Macro photography opens up tiny worlds that your eye could never see unaided. Now, scientists at the University of Houston have shown a way to make an 3-cent disposable macro lens that turns your smartphone into a moderately powerful microscope. These researchers have started a kickstarter project, and with more than 2 weeks to go they have already far exceeded their modest funding goal of $5000 !
Just after Fuji announced its first weather-sealed wide angle lens, the XF 16mm f/1.4 R WR last month, the company has announced yet another killer lens to its arsenal, the Fujinon 90mm f/2 R LM WR. With its 135mm equivalent field of view in 35mm and a wide aperture of f/2, the lens is aimed primarily at portrait photographers who love being able to keep their subjects isolated from the background without introducing any kind of distortion to subjects’ faces. Thanks to a pretty complex optical formula comprised of 11 elements (3 of which are of extra-low dispersion / ED type) in 8 groups, a sturdy weather-sealed construction and the new Quad Linear Motor for faster autofocus, the lens will, without a doubt, be a solid performer. And at its $950 MSRP price tag, it will be a great addition for photographers who are already in love with lenses like the XF 56mm f/1.2.
Without a doubt, Fuji’s X-T1 has been a huge success for the company and for a good reason – the camera is outstanding in many ways, as I have pointed out in my in-depth review of the camera. I have been a proud owner of the X-T1 for over a year and the camera continues to amaze me, especially after Fuji’s constant firmware refreshes, which make it better each time (and it is supposed to get even better with the upcoming 4.0 firmware). But at its current MSRP price of $1300, the X-T1 is not a cheap camera to own. Which is why Fuji decided to release a smaller brother of the X-T1, the Fuji X-T10. With the same superb 16 MP APS-C X-Trans sensor, 3″ tilting LCD, 8 fps continuous shooting, 2.36 Million dot OLED electronic viewfinder, advanced autofocus system, built-in flash and similarly beautiful design, the X-T10 offers quite a bit for its $800 price tag.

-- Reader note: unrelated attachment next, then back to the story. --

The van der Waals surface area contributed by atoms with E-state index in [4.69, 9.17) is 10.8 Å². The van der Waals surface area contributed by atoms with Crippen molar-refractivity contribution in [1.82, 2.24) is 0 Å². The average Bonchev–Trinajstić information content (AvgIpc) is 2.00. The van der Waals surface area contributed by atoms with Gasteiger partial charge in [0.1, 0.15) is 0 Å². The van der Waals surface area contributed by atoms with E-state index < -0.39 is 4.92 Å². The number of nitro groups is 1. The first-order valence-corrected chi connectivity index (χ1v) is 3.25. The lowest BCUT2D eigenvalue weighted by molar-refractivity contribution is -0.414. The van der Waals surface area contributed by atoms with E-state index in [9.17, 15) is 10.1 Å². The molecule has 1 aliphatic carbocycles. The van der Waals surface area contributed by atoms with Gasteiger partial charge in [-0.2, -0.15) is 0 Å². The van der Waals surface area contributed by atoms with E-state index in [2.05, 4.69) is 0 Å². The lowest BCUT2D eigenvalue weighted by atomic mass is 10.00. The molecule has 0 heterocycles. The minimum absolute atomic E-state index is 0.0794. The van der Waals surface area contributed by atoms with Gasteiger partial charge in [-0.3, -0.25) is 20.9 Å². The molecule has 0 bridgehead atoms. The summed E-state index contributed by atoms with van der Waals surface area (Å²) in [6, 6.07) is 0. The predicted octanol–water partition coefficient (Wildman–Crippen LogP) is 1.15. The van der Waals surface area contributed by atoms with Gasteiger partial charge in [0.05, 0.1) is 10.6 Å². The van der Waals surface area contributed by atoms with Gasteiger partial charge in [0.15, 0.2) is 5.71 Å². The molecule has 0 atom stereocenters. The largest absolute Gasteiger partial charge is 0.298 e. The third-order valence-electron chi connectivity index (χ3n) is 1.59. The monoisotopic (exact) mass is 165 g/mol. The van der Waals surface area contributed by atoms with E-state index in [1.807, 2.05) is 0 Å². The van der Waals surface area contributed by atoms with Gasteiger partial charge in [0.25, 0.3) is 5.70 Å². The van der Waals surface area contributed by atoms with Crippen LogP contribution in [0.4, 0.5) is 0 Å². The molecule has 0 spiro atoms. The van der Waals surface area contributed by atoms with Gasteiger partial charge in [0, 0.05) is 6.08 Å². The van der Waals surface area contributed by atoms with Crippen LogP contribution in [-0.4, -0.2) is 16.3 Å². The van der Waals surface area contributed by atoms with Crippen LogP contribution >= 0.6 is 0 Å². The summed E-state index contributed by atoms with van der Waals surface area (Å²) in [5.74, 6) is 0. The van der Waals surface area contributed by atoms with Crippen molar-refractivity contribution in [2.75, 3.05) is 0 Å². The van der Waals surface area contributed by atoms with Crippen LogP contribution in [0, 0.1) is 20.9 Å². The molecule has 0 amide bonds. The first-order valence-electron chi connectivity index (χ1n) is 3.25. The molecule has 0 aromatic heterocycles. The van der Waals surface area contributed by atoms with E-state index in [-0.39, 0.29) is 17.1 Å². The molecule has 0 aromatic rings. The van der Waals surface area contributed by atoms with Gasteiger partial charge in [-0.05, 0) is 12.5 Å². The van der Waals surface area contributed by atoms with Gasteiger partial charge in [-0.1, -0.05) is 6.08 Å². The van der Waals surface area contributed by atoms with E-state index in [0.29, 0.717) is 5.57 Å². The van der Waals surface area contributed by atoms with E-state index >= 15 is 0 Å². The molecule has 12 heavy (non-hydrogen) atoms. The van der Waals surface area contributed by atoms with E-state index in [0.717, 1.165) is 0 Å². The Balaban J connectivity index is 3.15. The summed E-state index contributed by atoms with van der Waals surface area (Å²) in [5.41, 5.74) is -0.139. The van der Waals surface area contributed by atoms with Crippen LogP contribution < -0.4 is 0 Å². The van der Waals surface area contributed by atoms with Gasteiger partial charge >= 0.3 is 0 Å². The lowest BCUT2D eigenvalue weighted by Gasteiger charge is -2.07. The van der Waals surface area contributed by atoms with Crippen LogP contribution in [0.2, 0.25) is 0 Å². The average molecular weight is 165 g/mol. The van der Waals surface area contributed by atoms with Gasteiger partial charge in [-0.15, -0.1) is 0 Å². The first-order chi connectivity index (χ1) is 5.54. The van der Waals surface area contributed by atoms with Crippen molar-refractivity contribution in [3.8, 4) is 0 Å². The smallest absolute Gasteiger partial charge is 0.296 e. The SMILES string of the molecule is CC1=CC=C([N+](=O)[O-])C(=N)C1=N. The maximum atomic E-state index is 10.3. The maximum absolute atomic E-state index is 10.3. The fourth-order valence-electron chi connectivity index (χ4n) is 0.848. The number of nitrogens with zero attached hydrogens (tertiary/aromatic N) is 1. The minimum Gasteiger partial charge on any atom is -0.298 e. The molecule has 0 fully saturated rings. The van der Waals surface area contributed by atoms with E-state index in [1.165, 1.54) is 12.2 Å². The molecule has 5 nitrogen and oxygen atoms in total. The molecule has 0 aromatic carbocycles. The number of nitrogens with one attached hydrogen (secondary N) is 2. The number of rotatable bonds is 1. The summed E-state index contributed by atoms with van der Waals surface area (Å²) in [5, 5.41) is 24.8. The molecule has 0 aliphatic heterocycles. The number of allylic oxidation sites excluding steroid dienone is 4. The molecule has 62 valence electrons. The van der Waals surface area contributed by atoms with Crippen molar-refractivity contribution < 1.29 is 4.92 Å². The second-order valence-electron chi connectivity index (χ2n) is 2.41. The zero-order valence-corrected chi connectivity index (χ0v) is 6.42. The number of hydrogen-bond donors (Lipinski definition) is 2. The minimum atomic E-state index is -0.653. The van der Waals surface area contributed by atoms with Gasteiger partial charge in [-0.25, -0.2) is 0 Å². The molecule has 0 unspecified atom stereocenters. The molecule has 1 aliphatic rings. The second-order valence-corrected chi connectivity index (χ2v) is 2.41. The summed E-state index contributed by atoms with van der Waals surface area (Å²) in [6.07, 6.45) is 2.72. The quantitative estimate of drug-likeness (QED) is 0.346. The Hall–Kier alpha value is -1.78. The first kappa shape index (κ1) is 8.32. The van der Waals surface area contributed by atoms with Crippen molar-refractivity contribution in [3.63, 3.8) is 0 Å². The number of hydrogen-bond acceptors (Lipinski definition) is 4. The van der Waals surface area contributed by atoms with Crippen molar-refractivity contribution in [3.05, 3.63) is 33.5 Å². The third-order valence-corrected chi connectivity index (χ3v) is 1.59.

Panasonic has released the Lumix DMC-G7 mid-range mirrorless camera with 4K video and stills recording capability (up to 30 fps). In addition to the improved autofocus performance when compared to its predecessor, the G7 now comes with a higher-resolution OLED viewfinder with 2,360k dots, up to 8 fps shooting speed, built-in WiFi, UHS-II SDXC/SDHC memory card support and a fully articulated high resolution 3″ LCD screen with 1,040k dots. At $799.99 MSRP, the Panasonic Lumix DMC-G7 will be one of the most affordable 4K-capable cameras on the market when it is released in June of this year.
Olympus has announced another addition to its line of high-quality professional lenses. The Olympus M.Zuiko Digital ED 7-14mm f/2.8 Pro, which has a field of view equivalent to 14-28mm in 35mm format, sports a pretty complex optical formula, with 14 elements in 11 groups, 10 of which are comprised of special type of glass to reduce various optical aberrations. With its constant maximum aperture of f/2.8, the lens offers superb optical performance even at its widest aperture. In addition to having high-end optics, the lens is engineered to be both dustproof and splashproof. All this does not come cheap though – the Olympus 7-14mm f/2.8 Pro will retail for $1,299.99 when it starts shipping in June of this year.
Canon has announced an update to its 50mm f/1.8 lens, the Canon EF 50mm f/1.8 STM. Compared to its 50mm f/1.8 II predecessor, the new 50mm f/1.8 STM integrates a stepper motor for quieter autofocus operation, rounded 7-blade diaphragm, a minimum focus distance of 35cm and a metal mount. Best of all, these changes do not come with a significant price hike – the new 50mm f/1.8 STM is only $129, making it the most affordable Canon EF lens on the market. Due to the change in the mount, the 50mm f/1.8 STM gains 30 grams of weight. Performance-wise, it will be very similar to its predecessor.